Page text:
Dog Eat Dog

Featured In Issue 214, Feburary 2017

WSR Score3
Basic Information on new release titles is posted as soon as titles are announced. Once reviewed, additional data is added to the database.
RLJ Entertainment
(Catalog Number):
(MPAA Rating):
Not Rated
(Rating Reason):
(Retail Price):
(Disc Type):
Single Side, Dual Layer (BD-50)
(Widescreen Edition):
(Full Screen Edition):
(Running Time In Minutes):
(Color Type):
(Chaptered/Scene Access):
(Closed Captioned):
(Regional Coding):
(Theatrical Year):
(Theatrical Release):
(Direct-To-Video Release):
(Disc Release Date):
(THX® Digitally Mastered):
Paul Schrader
(Screenplay/Written By):
(Director Of Photography):
(Production Designer):
(Visual Effects):
(Costume Designer):
(Supervising Sound Editors):
(Re-Recording Mixers):
(Executive Producers):
(Academy Awards):
(Principal Photography):
(Theatrical Aspect Ratio):
(Measured Disc Aspect Ratio):
(Disc Soundtrack):
DTS HD Lossless 5.1
(Theatrical Sound):
(Theatrical Re-Issue Soundtrack):
(DTS Bit Rate):
(Dolby Digital Bit Rate):
(Additional Languages):

In Dog Eat Dog, ex-cons Troy (Cage), Mad Dog (Defoe) and Diesel (Cook) are hired by an eccentric mob boss to kidnap a baby for a large ransom. When the abduction goes awry, the trio find themselves on the run from the mob and the cops. Vowing to stay out of prison at all costs, getting away with the crime is literally a matter of life and death. Based on the novel by Edward Bunker. (Gary Reber)

Special features include commentary with Director Paul Schrader, a Nicolas Cage video introduction for TIFF (HD 0:50), a Q&A with Cage and Schrader (HD 25:08), a photo gallery, and upfront previews.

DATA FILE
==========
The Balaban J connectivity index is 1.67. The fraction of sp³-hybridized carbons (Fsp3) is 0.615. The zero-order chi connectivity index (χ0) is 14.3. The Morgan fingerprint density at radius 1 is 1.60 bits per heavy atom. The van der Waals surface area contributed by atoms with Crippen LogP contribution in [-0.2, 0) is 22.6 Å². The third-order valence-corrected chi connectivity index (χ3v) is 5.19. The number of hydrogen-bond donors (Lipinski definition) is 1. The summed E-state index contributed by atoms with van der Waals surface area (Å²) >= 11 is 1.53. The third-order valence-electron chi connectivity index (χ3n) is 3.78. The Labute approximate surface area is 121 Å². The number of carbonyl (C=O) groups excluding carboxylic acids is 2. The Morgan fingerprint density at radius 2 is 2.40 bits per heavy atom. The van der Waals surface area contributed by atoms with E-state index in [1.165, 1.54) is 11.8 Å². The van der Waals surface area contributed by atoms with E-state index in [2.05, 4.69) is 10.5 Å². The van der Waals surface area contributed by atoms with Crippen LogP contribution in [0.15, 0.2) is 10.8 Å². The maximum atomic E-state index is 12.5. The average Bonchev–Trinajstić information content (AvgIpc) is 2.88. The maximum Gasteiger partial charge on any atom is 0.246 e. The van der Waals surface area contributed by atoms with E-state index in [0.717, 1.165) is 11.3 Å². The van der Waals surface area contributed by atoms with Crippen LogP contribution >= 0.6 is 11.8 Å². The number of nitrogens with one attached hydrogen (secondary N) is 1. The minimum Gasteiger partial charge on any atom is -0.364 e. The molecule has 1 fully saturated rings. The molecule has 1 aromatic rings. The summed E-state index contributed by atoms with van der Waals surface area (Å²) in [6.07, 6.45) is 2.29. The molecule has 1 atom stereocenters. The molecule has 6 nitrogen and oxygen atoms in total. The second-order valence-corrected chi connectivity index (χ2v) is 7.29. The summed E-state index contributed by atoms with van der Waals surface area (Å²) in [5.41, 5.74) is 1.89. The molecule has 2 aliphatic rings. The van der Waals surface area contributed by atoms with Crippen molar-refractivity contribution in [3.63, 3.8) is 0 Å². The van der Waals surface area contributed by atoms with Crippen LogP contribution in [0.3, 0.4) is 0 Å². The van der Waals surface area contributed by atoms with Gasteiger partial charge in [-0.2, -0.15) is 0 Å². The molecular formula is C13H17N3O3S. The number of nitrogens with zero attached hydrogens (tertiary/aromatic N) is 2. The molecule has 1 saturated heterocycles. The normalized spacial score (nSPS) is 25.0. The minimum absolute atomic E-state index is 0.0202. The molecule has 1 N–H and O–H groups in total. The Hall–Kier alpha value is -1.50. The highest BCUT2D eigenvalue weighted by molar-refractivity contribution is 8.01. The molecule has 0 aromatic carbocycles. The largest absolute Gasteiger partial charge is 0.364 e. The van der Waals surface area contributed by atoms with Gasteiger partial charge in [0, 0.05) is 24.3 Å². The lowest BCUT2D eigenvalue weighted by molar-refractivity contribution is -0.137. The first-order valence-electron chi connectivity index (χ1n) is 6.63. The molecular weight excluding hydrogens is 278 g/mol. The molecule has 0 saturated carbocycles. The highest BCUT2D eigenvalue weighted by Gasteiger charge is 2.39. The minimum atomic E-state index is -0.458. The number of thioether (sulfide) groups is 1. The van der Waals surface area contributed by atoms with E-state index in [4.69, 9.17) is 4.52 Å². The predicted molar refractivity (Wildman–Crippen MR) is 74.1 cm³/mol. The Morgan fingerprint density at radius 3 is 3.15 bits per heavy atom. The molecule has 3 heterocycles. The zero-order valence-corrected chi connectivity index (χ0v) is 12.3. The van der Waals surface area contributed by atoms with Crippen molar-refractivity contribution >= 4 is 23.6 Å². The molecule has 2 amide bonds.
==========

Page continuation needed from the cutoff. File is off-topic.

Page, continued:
The 2.39:1 1080p AVC picture is stylized in particular segments, which appear to be very psychedelic in color treatment. Otherwise, the imagery appears natural, with saturated hues and strong primaries. There also are black-and-white segments. Fleshtones are naturally hued, except for the stylized segments. Contrast is generally good, with deep blacks and decent shadow delineation. Resolution is decent, with fine detail evident in closeups, but otherwise a bit soft. Overall, the picture is decent but not stellar. (Gary Reber)

The DTS-HD Master Audioô 5.1-channel soundtrack is credited as 5.1, but surround energy is virtually non-existent and at best extremely subtle. Still, the stereo soundstage is well executed, though, dialogue is waning in spatial integration. Atmospherics are decent but, again, rather frontal focused with no surround. Bass energy is effectively deep and supportive of the storytelling. The music score provides suitable flow. Overall, this is a mediocre soundtrack experience. (Gary Reber)